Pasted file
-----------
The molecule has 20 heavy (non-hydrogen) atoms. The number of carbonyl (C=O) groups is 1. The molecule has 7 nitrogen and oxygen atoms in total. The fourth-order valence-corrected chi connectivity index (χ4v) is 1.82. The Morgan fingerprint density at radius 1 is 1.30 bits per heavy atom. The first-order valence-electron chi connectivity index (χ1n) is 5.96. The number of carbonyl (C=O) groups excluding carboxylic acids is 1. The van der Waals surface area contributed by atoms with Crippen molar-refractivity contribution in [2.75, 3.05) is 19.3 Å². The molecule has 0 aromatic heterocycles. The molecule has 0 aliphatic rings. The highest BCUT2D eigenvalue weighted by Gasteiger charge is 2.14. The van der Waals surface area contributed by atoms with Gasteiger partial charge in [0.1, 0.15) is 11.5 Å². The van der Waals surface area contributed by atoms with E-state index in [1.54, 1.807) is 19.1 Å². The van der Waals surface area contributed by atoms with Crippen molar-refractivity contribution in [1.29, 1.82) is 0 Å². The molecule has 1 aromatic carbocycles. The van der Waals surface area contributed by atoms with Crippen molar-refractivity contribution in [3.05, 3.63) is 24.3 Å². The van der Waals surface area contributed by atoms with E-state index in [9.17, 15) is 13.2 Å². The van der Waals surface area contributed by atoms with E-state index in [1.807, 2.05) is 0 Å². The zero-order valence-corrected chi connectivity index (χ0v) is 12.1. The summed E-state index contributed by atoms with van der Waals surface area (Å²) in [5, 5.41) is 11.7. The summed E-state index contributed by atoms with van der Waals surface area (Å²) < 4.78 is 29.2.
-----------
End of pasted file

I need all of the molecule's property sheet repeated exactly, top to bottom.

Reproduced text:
The molecule has 20 heavy (non-hydrogen) atoms. The number of carbonyl (C=O) groups is 1. The molecule has 7 nitrogen and oxygen atoms in total. The fourth-order valence-corrected chi connectivity index (χ4v) is 1.82. The Morgan fingerprint density at radius 1 is 1.30 bits per heavy atom. The first-order valence-electron chi connectivity index (χ1n) is 5.96. The number of carbonyl (C=O) groups excluding carboxylic acids is 1. The van der Waals surface area contributed by atoms with Crippen molar-refractivity contribution in [2.75, 3.05) is 19.3 Å². The molecule has 0 aromatic heterocycles. The molecule has 0 aliphatic rings. The highest BCUT2D eigenvalue weighted by Gasteiger charge is 2.14. The van der Waals surface area contributed by atoms with Gasteiger partial charge in [0.1, 0.15) is 11.5 Å². The van der Waals surface area contributed by atoms with E-state index in [1.54, 1.807) is 19.1 Å². The van der Waals surface area contributed by atoms with Crippen molar-refractivity contribution in [1.29, 1.82) is 0 Å². The molecule has 1 aromatic carbocycles. The van der Waals surface area contributed by atoms with Crippen molar-refractivity contribution in [3.05, 3.63) is 24.3 Å². The van der Waals surface area contributed by atoms with E-state index in [9.17, 15) is 13.2 Å². The van der Waals surface area contributed by atoms with E-state index in [1.807, 2.05) is 0 Å². The zero-order valence-corrected chi connectivity index (χ0v) is 12.1. The summed E-state index contributed by atoms with van der Waals surface area (Å²) in [5, 5.41) is 11.7. The summed E-state index contributed by atoms with van der Waals surface area (Å²) < 4.78 is 29.2.